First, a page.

AmericanCatholic.org
 
Skip Navigation Links
Home
Year of Mercy
Catholic News
Saints
Seasonal
Special Reports
Shopping
Donate
Blog
Share:
Facebook
Twitter
Google Plus
LinkedIn
Email
RSS Feeds
ON FAITH & MEDIA View Comments

The Odd Life of Timothy Green

By
Kurt Jensen
Source: Catholic News Service


CJ Adams and Odeya Rush star in "The Odd Life of Timothy Green."
The first thing to understand about "The Odd Life of Timothy Green" (Disney) is that, despite its genuinely wholesome approach, its themes of infertility and death make it unsuitable for younger children.

The film strains not to offend. But even older children may find parts of this fable—in which the enchanted 10-year-old boy of the title (CJ Adams) passes through life leading others by cheerfulness and good example—somewhat puzzling.

Let's put it this way: This film has "Discuss it with your child afterward" written into nearly every scene. There's nothing contrary to, or derogatory of, Christian faith. But there's a mishmash of imagery, since the original story by Ahmet Zappa draws on both Christian and wiccan beliefs—a little too heavily on the wiccan, it must be said, for the comfort of many viewers of faith.

However, there's no indoctrination going on. There's just a lot to think about. And, on the upside, from start to finish, the story celebrates familial love.

Opening scenes show Jim and Cindy Green (Joel Edgerton and Jennifer Garner) at an adoption agency explaining why they're qualified to become parents. To do so, they first have to explain what has just happened to them, which is where Timothy Green comes in.

Deeply saddened to learn they were infertile, the Greens wrote down all of their ideas about what the perfect child ought to be: Honest to a fault, able to love and be loved, possessing a lively sense of humor, and so on. They then buried the notes in a wooden box in their backyard garden.

That night, there was a heavy rainstorm, and the next morning, the couple discovered a precocious, dirt-covered naked boy, freshly sprung from their garden, exploring their house.

He's just what they hoped to have, except that he has what looks like vine leaves on his shins. (This is the wiccan imagery.) These leaves cannot be cut off.

No problem there: They simply advise him to keep his socks on at all times. And they begin the process of becoming involved and dedicated parents.

Timothy is extremely kind, very patient, very much an outsider among other children and endures suffering in a Christ-like way (thus the Christian analogy).

He is smitten with Joni Jerome (Odeya Rush), a slightly older girl who also feels like an outsider because of a large birthmark. Together, they construct a sort of chapel in the woods with "stained glass" made from colorful autumn leaves (This is the mixed aspect).

It's not a spoiler to disclose that, with the arrival of autumn, Timothy finds that his leaves are deciduous, and knows his time is drawing short. Yet it's made clear that his life has had a purpose.

Writer-director Peter Hedges has a little trouble keeping his sentimental tale on an even keel. The uplifting, break-out-the-hankies ending, though, is likely to appeal to anyone who enjoys a good cry.

The film contains mature themes, some pagan overtones and a single scatological reference. The Catholic News Service classification is A-II—adults and adolescents. The Motion Picture Association of America rating is PG—parental guidance suggested. Some material may not be suitable for children.

*****
Kurt Jensen is a guest reviewer for Catholic News Service.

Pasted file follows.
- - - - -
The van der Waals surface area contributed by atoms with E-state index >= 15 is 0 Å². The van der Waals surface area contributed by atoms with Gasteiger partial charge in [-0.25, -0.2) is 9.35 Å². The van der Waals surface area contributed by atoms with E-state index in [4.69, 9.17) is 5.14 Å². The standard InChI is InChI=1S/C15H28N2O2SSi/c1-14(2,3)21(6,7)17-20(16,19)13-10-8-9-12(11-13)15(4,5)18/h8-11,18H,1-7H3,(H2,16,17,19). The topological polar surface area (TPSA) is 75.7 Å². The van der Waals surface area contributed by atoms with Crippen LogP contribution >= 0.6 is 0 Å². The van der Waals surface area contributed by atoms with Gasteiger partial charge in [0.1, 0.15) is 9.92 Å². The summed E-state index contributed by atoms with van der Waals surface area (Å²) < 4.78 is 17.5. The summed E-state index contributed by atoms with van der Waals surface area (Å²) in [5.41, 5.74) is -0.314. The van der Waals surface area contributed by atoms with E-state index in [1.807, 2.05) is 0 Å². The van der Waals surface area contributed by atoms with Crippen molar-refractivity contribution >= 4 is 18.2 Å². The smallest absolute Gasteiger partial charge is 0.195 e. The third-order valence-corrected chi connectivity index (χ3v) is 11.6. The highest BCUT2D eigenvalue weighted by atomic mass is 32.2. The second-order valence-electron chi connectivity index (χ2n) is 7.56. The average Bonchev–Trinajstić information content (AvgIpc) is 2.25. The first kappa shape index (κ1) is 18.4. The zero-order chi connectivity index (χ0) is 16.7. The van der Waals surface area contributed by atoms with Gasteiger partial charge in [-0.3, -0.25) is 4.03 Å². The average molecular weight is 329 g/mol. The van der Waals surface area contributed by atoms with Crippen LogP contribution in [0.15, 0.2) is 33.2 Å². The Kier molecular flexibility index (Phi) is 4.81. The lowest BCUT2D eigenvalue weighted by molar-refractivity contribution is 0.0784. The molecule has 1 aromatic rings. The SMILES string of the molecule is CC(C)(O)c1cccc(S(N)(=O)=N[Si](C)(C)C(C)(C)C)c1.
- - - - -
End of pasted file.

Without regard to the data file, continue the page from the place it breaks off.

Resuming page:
Thank you for your comments. Editors will review all posts before they are visible on the website.

blog comments powered by Disqus







Irenaeus: The Church is fortunate that Irenaeus was involved in many of its controversies in the second century. He was a student, well trained, no doubt, with great patience in investigating, tremendously protective of apostolic teaching, but prompted more by a desire to win over his opponents than to prove them in error. 
<p>As bishop of Lyons he was especially concerned with the Gnostics, who took their name from the Greek word for “knowledge.” Claiming access to secret knowledge imparted by Jesus to only a few disciples, their teaching was attracting and confusing many Christians. After thoroughly investigating the various Gnostic sects and their “secret,” Irenaeus showed to what logical conclusions their tenets led. These he contrasted with the teaching of the apostles and the text of Holy Scripture, giving us, in five books, a system of theology of great importance to subsequent times. Moreover, his work, widely used and translated into Latin and Armenian, gradually ended the influence of the Gnostics. </p><p>The circumstances and details about his death, like those of his birth and early life in Asia Minor, are not at all clear.</p> American Catholic Blog Remember this: the Lord wants us to be at peace, and the closer we are to Him, the more peaceful we feel. Peace is a good indicator that our actions are pleasing to Him. On the other hand, a persistent lack of peace typically indicates that the Lord is trying to get your attention. Give Him that attention, and He will show you what's up!

New Call-to-action

 
CATHOLIC GREETINGS
Wedding
Help the bride and groom see their love as a mirror of God’s love.

Our Lady of Perpetual Help
God gave Mary to us as a help in our quest for holiness.

Thank You
Don’t forget to express your gratitude for the thoughtfulness of others.

New Home
The family home is the place where children first meet and learn about God.

Nativity of St. John the Baptist
The one who prepared the way for the Messiah remains a witness to Christians today.




Come find us at: Facebook | St. Anthony Messenger magazine Twitter | American Catholic YouTube | American Catholic


An AmericanCatholic.org Site from the Franciscans and Franciscan Media Copyright © 1996 - 2016